A Nonsurgical Treatment Option for Managing Fibroids
Uterine fibroids are very common, noncancerous growths that develop in
the muscular wall of the uterus. While fibroids do not always cause
symptoms, their size and location can lead to problems for some women,
including pelvic pain, heavy bleeding and, in some cases, infertility.
The cause of fibroids is unknown, but research suggests that some women
may have a genetic predisposition to fibroid development and that
estrogen plays an important role in the formation of fibroids.
Typically, fibroids worsen as a woman enters her 30s and 40s, and then
the fibroids shrink when estrogen levels drop at menopause.
The traditional treatments for fibroids have largely been major
abdominal surgeries, such as hysterectomy or myomectomy, requiring long
and uncomfortable recovery times. Now, a new interventional radiology
procedure called uterine fibroid embolization gives women a safe
alternative to hysterectomy.
Typically, fibroids are first diagnosed during a gynecologic internal
examination. Your doctor will conduct a pelvic exam to feel if your
uterus is enlarged. The presence of fibroids is most often confirmed by
an abdominal ultrasound. Fibroids also can be confirmed using magnetic
resonance imaging (MRI) and computed tomography (CT) imaging.
How the Procedure Works
Uterine fibroid embolization blocks the arteries that supply blood to
the fibroids, causing them to shrink. It is a minimally invasive,
nonsurgical procedure, which means it requires only a tiny nick in
the skin and is performed while the patient is conscious but
sedated (drowsy and feeling no pain).
Uterine fibroid embolization is performed by an interventional
radiologist, a physician who is specially trained to perform this
and other minimally invasive procedures.
The interventional radiologist makes a small nick (less than one-quarter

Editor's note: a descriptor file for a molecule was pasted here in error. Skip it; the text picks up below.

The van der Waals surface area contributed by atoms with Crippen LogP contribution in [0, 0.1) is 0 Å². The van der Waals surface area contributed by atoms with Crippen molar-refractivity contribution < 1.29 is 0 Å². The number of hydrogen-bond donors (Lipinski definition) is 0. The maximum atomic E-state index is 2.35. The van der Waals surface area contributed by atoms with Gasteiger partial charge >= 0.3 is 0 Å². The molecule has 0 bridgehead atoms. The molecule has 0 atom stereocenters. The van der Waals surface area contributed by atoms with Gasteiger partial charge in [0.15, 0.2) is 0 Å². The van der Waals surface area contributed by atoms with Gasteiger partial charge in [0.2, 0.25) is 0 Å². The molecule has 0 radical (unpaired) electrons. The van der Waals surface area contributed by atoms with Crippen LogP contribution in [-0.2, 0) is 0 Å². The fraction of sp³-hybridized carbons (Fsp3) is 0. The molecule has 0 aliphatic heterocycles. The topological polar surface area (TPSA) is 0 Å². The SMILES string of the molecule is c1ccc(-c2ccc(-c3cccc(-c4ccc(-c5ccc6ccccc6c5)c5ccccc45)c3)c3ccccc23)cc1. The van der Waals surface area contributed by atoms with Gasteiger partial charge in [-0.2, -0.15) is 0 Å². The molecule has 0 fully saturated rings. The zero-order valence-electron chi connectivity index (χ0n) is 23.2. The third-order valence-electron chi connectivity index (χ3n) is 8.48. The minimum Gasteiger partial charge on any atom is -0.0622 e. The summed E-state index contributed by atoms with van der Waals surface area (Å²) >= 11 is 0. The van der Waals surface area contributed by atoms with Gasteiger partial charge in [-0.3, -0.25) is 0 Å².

of an inch) in the skin of the groin and inserts a tiny tube into
the femoral artery. The catheter is guided through the artery to the
uterus using advanced 3-D X-ray imaging (fluoroscopy). Tiny plastic
particles the size of grains of sand are injected into the artery that
is supplying blood to the fibroid tumor. This cuts off the blood flow
and causes the tumor(s) to shrink. The artery puncture where the
catheter was inserted is cleaned and covered with a bandage.
Fibroid embolization usually requires a hospital stay of one night.
Medications that control swelling typically are prescribed following the
procedure to treat cramping and discomfort. Many women resume light
activities in a few days and the majority of women are able to return to
normal activities within 7 to 10 days.
On average, 90 percent of women who have the procedure experience
significant or total relief of heavy bleeding. The procedure is about 85
percent effective in treating the pain caused by fibroids. Recurrence of
treated fibroids is very rare.
Menstruation and Fertility
This procedure does not stop normal menstruation in most women. It does
stop the abnormal bleeding caused by the fibroids. While this procedure
does not result in infertility, we do not recommend this
procedure for women desiring future pregnancy. After having this
procedure, you should continue to use your usual method of
Side Effects and Complications
You should talk to your doctor about possible risks of any procedure you
All devices, equipment and medications used for fibroid embolization are
approved by the U.S. Food and Drug Administration (FDA).
Most insurance companies pay for fibroid embolization. You will want to
talk with your interventional radiologist about this before your
For more information or to schedule an appointment with a Bryn Mawr
Hospital interventional radiologist, call 1-866-CALL-MLH.
Bryn Mawr Hospital
New Appointments 1.866.CALL.MLH or 484.580.1000
Bryn Mawr Hospital
130 South Bryn Mawr Avenue
Bryn Mawr, PA 19010
For more information, call 1.866.CALL.MLH.